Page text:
“Religious Freedom.” It’s a buzz phrase. We hear it a lot in political arguments about all kinds of things: the death penalty, abortion, LGBT rights, etc. But when we use religious freedom as a defense, we need to make sure we’re using it correctly. And in order to do that, we need to really understand what ‘religious freedom’ actually is.
So where does religious freedom come from? Well, when America was being formed, there were a lot of pretty radical ideas going around. One of which was the freedom to practice whatever religion one might choose without persecution. Today, this doesn’t seem so radical. And it shouldn’t! It is important to have faith! And it is more important to be free to practice one’s faith unimpeded. But there is a large difference when it comes to being free to practice your faith without persecution, versus using your faith as a crutch to persecute others.
Let me explain what I mean, and I’m going to use an analogy that hits pretty close to home for me: civil rights for LGBT Americans. Let’s say a young trans girl wants to use the girls’ restroom at her school. She’s in 6th grade, struggling to accept herself (as we all do at that age), and all she wants is to be able to pee in peace like the other girls. But instead, the school tells her that she has to use a different restroom because a group of parents sent a letter to the school complaining about a ‘violation of their religious freedom’. What exactly do the parents mean by this? Violating their religious freedom? But this little girl isn’t doing anything to bother you at all! “Nonsense!” they say. “The school is forcing our young Christian daughters to be in the presence of sin and a sinner! This violates our religious freedom!”
But I have to ask these parents, “What freedom do you think is being encroached here?” Because no one is forcing these parents, or their children for that matter, to accept this young trans girl. You are still free to think she’s a sinner. What you are not free to do, however, is deny her the right to be treated like a basic human being. Because religious freedom is the right to practice your faith without persecution. It is not the right to persecute others based on your faith.
Because – and this is the important nugget here – your beliefs do not matter outside of you. And I know that this might sound very insensitive. Dismissive, even. But believe me when I say that couldn’t be further from the truth. I respect all people’s beliefs. Even the ones I don’t agree with. Especially the ones I don’t agree with. To me, religion, faith, they’re both very personal things. And finding them is a journey that everyone must go through. Some people find them in religion, others find them in science and logic (like myself). Some people find them in both, or neither. But everyone has a faith system in some capacity. And they are all valid. They all help us as people.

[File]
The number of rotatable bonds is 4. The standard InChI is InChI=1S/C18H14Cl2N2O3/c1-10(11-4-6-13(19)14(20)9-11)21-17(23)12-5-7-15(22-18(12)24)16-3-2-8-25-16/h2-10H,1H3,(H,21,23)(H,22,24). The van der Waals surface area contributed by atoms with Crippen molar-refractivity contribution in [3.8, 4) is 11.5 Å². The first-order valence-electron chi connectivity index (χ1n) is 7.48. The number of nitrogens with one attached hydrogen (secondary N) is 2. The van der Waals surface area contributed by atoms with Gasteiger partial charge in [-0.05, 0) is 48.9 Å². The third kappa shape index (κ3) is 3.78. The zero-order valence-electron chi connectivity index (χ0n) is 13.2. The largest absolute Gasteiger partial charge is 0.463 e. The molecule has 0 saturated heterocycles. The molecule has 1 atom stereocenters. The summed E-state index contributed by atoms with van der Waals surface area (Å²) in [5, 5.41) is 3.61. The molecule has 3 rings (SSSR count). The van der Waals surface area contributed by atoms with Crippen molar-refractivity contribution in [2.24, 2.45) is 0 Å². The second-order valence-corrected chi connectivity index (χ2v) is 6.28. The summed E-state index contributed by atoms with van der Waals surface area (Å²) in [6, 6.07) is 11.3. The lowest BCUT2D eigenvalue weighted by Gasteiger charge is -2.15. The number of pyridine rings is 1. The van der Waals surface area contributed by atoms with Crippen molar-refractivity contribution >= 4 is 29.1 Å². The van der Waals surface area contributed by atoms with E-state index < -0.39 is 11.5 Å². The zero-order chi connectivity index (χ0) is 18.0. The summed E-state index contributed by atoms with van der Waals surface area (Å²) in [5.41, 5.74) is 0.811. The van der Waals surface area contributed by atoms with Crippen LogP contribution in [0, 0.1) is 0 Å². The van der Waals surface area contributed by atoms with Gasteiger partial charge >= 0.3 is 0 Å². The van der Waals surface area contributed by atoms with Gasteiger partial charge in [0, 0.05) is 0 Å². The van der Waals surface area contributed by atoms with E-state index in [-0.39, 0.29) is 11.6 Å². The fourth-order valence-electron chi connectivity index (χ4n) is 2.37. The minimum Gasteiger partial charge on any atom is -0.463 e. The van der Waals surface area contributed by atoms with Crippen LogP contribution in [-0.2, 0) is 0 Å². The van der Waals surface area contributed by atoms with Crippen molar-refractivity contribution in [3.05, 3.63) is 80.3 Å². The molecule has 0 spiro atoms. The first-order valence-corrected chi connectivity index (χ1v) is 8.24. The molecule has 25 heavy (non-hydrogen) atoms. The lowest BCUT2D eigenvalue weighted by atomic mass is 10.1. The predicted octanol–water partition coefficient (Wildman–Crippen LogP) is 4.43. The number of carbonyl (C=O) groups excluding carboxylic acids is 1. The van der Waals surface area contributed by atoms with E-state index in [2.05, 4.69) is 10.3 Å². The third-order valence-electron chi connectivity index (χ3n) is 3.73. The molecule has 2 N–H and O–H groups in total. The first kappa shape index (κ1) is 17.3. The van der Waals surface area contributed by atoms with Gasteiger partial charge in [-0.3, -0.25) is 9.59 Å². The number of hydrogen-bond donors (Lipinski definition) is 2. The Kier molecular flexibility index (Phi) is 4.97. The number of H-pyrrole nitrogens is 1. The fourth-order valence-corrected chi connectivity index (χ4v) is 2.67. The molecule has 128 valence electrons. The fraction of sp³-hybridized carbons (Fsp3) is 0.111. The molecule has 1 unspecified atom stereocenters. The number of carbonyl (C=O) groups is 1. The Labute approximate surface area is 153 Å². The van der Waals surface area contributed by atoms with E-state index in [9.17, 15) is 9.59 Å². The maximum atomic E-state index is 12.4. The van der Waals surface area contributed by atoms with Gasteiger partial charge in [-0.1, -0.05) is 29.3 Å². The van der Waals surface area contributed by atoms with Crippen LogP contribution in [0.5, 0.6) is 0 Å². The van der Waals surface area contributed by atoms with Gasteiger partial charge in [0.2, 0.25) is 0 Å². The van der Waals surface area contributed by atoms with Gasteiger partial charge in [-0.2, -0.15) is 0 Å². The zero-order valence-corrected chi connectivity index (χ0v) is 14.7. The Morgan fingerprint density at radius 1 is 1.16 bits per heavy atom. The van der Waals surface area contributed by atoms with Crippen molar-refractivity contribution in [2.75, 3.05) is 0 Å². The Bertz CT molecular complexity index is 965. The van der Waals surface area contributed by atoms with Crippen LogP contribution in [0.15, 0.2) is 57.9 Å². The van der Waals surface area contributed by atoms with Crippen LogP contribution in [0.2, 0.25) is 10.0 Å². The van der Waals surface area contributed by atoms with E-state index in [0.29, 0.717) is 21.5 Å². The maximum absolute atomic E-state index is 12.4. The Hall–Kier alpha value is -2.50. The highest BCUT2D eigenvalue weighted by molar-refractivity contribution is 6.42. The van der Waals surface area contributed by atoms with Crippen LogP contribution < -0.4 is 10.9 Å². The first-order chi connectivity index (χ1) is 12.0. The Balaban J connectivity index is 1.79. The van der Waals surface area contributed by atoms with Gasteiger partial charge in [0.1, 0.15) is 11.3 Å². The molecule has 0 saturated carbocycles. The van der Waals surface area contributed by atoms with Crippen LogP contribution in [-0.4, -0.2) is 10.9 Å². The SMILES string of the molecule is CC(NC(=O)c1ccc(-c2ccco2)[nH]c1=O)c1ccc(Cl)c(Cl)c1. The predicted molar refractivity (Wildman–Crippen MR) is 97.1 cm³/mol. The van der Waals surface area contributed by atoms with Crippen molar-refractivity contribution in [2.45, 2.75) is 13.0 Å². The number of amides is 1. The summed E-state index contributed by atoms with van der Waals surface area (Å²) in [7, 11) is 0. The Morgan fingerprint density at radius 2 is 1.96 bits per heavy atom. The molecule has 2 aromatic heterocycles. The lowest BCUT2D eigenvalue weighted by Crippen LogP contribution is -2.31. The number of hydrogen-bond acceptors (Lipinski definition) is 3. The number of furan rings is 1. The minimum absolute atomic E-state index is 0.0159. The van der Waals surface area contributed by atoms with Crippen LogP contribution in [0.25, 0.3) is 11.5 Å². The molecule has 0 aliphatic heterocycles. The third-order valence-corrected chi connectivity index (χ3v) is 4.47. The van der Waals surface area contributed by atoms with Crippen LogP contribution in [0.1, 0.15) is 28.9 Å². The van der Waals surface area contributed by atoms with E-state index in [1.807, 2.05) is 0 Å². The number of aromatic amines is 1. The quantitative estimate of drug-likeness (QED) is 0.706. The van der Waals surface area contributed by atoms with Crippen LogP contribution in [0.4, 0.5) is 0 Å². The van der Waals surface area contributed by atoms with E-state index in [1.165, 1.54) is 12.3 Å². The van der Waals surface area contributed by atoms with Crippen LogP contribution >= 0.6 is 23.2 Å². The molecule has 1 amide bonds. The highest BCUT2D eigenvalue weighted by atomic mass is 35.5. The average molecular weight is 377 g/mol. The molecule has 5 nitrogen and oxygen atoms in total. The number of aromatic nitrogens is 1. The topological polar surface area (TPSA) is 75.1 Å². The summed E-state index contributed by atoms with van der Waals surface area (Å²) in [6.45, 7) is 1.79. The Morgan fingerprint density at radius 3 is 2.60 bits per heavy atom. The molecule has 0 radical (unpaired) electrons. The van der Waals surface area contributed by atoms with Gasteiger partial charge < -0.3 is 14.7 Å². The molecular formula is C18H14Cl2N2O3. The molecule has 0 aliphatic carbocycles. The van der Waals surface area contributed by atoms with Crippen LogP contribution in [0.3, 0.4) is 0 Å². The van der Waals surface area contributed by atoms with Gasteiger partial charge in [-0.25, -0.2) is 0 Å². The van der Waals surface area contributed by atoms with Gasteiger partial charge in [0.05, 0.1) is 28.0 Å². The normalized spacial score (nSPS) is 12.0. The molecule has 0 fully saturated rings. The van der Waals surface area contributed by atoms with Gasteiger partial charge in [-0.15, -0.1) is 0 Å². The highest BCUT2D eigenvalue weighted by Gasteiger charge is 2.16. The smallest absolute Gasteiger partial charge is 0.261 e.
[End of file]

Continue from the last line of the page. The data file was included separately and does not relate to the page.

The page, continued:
And I understand that when you find something that works for you, you get excited and you want other people to feel the way you do, so you share your beliefs. But in the end, it’s all personal. And just as you have the right to practice your faith, I have the right to not practice it. Or the right to practice something else.
Is this a personal attack on you? Of course not. But if you want the world to be tolerant of you and the things you hold dear, you have to be willing to shell out some tolerance in turn. You don’t have to agree with those opposing beliefs. Hell, I personally don’t think you even need to entertain the notion. But you have to let them be free to practice what they believe too. Because religious freedom is a two-way street.
“Whoah there, Dany. You’re getting off track.” You’re right, dear reader. I apologize. It’s just that I get so very worked up over the issue of freedom of religion! But you’re right, let’s get back to it.
So, what about that little trans girl who just wants to pee? What should we do for her?
Well, I’d like to perform a little experiment. And this could get pretty…upsetting, but I need you to bear with me, dear reader. Let’s reread the story above, except replace “trans girl” with “black girl” and all the mentions of her being a “sinner” to her being “inferior”. Go on, I’ll wait.
Wow. Pretty offensive, no? Sounds like a scene out of an eye-opening docudrama set in the 1960s, right? Well, bingo.
The same tactics being employed against LBGT americans are the ones that were used against african-americans during the Civil Rights movement. And now, looking back, it seems absurd that white people wanted to be segregated because they thought they were somehow superior. Religious freedom was a pretty common defense in the Civil Right movement, in fact!
But nowadays, if someone tried to stop an african-american from using the bathroom because it “violated their religious freedom”, we’d tell them to “cut the shit” and label them a racist. Because that seems absurd to us. Just because someone looks different doesn’t mean they should have to be heckled when they want to pee. Black people deserve rights! Black lives matter!
And of course they do! But so do queer lives. And all lives. Everyone matters!
Because, in the end, we can’t claim “freedom and rights for all” and then deny those things to specific groups. If you have religious freedom to think I’m a sinner, then I have religious freedom to think you’re wrong. But I can’t force you to believe otherwise, and you can’t force me to pee somewhere else.